It's been a quarter of a century since Stephen King released his thousand-page epic horror novel IT, and Cemetery Dance has commemorated the date with a gorgeous anniversary edition. Given the structure of the story, it might have made more sense to put it out on the twenty-seven year mark, but I won't get into that. They released two extremely limited signed versions (respectively $2,000 and $475), and both of those sold out within half an hour of being announced. According to their website, half the copies of the Gift Edition ($125) are already gone.
The original hardcover was a massive bastard of a doorstop, and this oversized edition is one of the largest books I've ever owned. It comes in a brown slipcase, and is fully illustrated with color and b/w prints by Alan M. Clark and Erin S. Wells. The vividness of Clark's color paintings embodies the intensity of the trauma inflicted on the characters. Contrastingly, Wells's pencil drawings are blurry and cartoonish, reflecting the themes of misplaced nostalgia and hazy memory prevalent throughout the story. My only complaint is that out of thirty pieces of artwork, there are only three depictions of Pennywise the Clown. Then again, it's pretty hard to imagine that demonically surreal villain without thinking of Tim Curry.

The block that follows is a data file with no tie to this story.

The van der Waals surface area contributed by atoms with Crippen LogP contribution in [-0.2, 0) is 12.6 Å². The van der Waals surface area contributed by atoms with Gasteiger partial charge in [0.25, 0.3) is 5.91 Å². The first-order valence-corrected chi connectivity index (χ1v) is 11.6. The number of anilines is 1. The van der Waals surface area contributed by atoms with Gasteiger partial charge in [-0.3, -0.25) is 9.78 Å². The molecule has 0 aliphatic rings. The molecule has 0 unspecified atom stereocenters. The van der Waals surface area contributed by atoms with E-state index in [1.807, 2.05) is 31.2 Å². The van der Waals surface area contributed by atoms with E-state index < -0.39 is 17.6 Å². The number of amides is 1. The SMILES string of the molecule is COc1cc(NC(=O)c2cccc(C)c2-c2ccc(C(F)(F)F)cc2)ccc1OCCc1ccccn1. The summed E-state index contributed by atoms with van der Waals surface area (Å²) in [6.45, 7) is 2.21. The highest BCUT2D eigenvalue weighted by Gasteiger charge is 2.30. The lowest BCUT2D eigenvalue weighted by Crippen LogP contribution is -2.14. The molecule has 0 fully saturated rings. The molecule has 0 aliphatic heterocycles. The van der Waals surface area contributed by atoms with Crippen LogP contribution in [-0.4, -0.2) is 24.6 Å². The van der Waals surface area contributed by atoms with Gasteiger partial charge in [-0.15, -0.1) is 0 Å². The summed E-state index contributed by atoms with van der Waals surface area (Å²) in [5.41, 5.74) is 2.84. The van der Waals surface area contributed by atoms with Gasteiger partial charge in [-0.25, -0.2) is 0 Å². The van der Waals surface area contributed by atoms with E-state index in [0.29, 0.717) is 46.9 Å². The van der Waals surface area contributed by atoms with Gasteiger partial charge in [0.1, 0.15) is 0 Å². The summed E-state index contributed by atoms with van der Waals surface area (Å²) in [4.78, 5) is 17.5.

Cemetery Dance put a lot of love into this edition, and I harbor a certain degree of pride in the knowledge that it was published in Forest Hill, MD, forty-five minutes from where I grew up. IT is one of the most imaginative, horrific, and well-told stories I've ever read, and it was the book that made me want to become a writer. King writes in the new Afterward, "If these characters still live for you and speak for you--even a little--I'm glad for both of us."
Steve, they certainly do.